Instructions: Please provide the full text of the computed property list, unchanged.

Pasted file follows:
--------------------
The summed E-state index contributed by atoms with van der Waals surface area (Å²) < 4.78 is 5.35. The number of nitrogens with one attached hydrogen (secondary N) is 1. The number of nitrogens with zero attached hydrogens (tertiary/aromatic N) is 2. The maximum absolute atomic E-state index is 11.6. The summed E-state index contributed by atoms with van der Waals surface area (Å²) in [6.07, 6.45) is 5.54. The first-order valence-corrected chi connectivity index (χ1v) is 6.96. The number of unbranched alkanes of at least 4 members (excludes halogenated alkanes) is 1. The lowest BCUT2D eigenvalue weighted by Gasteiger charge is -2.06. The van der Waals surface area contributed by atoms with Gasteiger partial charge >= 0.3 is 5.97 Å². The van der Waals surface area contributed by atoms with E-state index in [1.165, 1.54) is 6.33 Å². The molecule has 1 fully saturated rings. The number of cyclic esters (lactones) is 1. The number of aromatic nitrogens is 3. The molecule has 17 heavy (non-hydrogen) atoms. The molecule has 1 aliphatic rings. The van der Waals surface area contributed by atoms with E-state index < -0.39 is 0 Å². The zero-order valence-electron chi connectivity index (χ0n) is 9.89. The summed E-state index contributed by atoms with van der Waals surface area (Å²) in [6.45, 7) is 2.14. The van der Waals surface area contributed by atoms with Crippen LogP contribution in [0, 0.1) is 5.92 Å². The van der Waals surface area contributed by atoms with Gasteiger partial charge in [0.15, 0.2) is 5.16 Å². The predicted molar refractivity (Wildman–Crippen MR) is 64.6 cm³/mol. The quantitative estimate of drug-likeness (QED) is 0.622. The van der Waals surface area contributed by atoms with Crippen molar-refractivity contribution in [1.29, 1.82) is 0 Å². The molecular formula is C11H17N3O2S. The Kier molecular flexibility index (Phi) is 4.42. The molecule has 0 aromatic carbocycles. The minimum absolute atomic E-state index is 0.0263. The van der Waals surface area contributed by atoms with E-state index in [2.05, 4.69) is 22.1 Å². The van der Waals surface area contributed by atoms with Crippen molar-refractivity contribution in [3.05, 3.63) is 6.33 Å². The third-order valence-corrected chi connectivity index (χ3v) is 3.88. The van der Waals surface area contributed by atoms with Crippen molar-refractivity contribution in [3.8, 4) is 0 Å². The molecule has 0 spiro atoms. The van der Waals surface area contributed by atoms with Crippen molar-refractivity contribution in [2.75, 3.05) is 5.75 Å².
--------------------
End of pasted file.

The summed E-state index contributed by atoms with van der Waals surface area (Å²) < 4.78 is 5.35. The number of nitrogens with one attached hydrogen (secondary N) is 1. The number of nitrogens with zero attached hydrogens (tertiary/aromatic N) is 2. The maximum absolute atomic E-state index is 11.6. The summed E-state index contributed by atoms with van der Waals surface area (Å²) in [6.07, 6.45) is 5.54. The first-order valence-corrected chi connectivity index (χ1v) is 6.96. The number of unbranched alkanes of at least 4 members (excludes halogenated alkanes) is 1. The lowest BCUT2D eigenvalue weighted by Gasteiger charge is -2.06. The van der Waals surface area contributed by atoms with Gasteiger partial charge >= 0.3 is 5.97 Å². The van der Waals surface area contributed by atoms with E-state index in [1.165, 1.54) is 6.33 Å². The molecule has 1 fully saturated rings. The number of cyclic esters (lactones) is 1. The number of aromatic nitrogens is 3. The molecule has 17 heavy (non-hydrogen) atoms. The molecule has 1 aliphatic rings. The van der Waals surface area contributed by atoms with E-state index < -0.39 is 0 Å². The zero-order valence-electron chi connectivity index (χ0n) is 9.89. The summed E-state index contributed by atoms with van der Waals surface area (Å²) in [6.45, 7) is 2.14. The van der Waals surface area contributed by atoms with Crippen LogP contribution in [0, 0.1) is 5.92 Å². The van der Waals surface area contributed by atoms with Gasteiger partial charge in [0.15, 0.2) is 5.16 Å². The predicted molar refractivity (Wildman–Crippen MR) is 64.6 cm³/mol. The quantitative estimate of drug-likeness (QED) is 0.622. The van der Waals surface area contributed by atoms with Crippen molar-refractivity contribution in [1.29, 1.82) is 0 Å². The molecular formula is C11H17N3O2S. The Kier molecular flexibility index (Phi) is 4.42. The molecule has 0 aromatic carbocycles. The minimum absolute atomic E-state index is 0.0263. The van der Waals surface area contributed by atoms with E-state index in [2.05, 4.69) is 22.1 Å². The van der Waals surface area contributed by atoms with Crippen molar-refractivity contribution in [3.05, 3.63) is 6.33 Å². The third-order valence-corrected chi connectivity index (χ3v) is 3.88. The van der Waals surface area contributed by atoms with Crippen molar-refractivity contribution in [3.8, 4) is 0 Å². The molecule has 0 spiro atoms. The van der Waals surface area contributed by atoms with Crippen molar-refractivity contribution in [2.75, 3.05) is 5.75 Å².